HDF5 European Workshop 2019

Learn more about HDF User Group Meetings.

Co-organized with ESRF, this free event was held on September 17-18, 2019. This event covered the latest HDF5 developments presented by The HDF Group, then delved into HDF5 use cases from science and industry, wrapping up with a presentation on HDF5 Applications and Tools. This free event was graciously sponsored by OpenIO and Omnibond.

The following is an archive of the recorded presentations of this event. In a few cases, the videos linked below are actually only audio of the presentations. We are working with the presenters to get their slides and will update the links here with new videos. We are also still working on the recording of the HDF Round Table and will post that here and announce it when completed.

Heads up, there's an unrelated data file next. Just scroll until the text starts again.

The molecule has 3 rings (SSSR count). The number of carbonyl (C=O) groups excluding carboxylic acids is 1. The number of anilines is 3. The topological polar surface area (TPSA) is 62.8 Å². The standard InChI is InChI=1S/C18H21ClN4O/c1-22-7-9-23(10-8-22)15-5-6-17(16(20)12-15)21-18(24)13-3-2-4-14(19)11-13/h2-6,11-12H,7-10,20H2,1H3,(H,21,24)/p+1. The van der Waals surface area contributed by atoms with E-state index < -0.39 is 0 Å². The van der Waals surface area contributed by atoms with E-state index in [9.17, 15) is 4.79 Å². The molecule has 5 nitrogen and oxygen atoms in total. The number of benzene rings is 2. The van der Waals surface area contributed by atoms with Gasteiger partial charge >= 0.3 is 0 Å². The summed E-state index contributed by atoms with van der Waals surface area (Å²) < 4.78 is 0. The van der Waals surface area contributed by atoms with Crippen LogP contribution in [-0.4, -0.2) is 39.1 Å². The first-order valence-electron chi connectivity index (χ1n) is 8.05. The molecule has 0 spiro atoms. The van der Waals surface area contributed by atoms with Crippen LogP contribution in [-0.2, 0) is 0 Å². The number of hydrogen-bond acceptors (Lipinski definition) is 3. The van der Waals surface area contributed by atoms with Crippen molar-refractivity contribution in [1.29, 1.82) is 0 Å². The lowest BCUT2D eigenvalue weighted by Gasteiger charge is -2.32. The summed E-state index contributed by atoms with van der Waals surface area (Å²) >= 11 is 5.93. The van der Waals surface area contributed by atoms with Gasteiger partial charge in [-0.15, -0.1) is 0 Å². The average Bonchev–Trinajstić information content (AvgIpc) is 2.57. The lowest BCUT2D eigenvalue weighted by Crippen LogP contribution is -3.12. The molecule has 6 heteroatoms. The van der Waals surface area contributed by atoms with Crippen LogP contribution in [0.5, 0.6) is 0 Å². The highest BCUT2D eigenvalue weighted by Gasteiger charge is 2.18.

Tuesday, September 17, 2019

(Day 1 Video Playlist)

HDF5 Latest Developments

HDF Group Past, Present + Future – Dr. Michael Folk (The HDF Group)
VideoPresentation Deck
The HDF Group has been developing and supporting HDF technologies since 1988. Our mission has always been to support the HDF user community and to insure that the HDF ecosystem can evolve to meet the ever-changing world of data. In this talk we will give a brief history of HDF and the HDF Group; explain our mission and commitment to the data community; describe our culture and business model and challenges in sustaining our technology and services; talk about future directions for the HDF Group and HDF R&D; and speak about the critical roll partnerships and community play in ensuring the long-term success of HDF.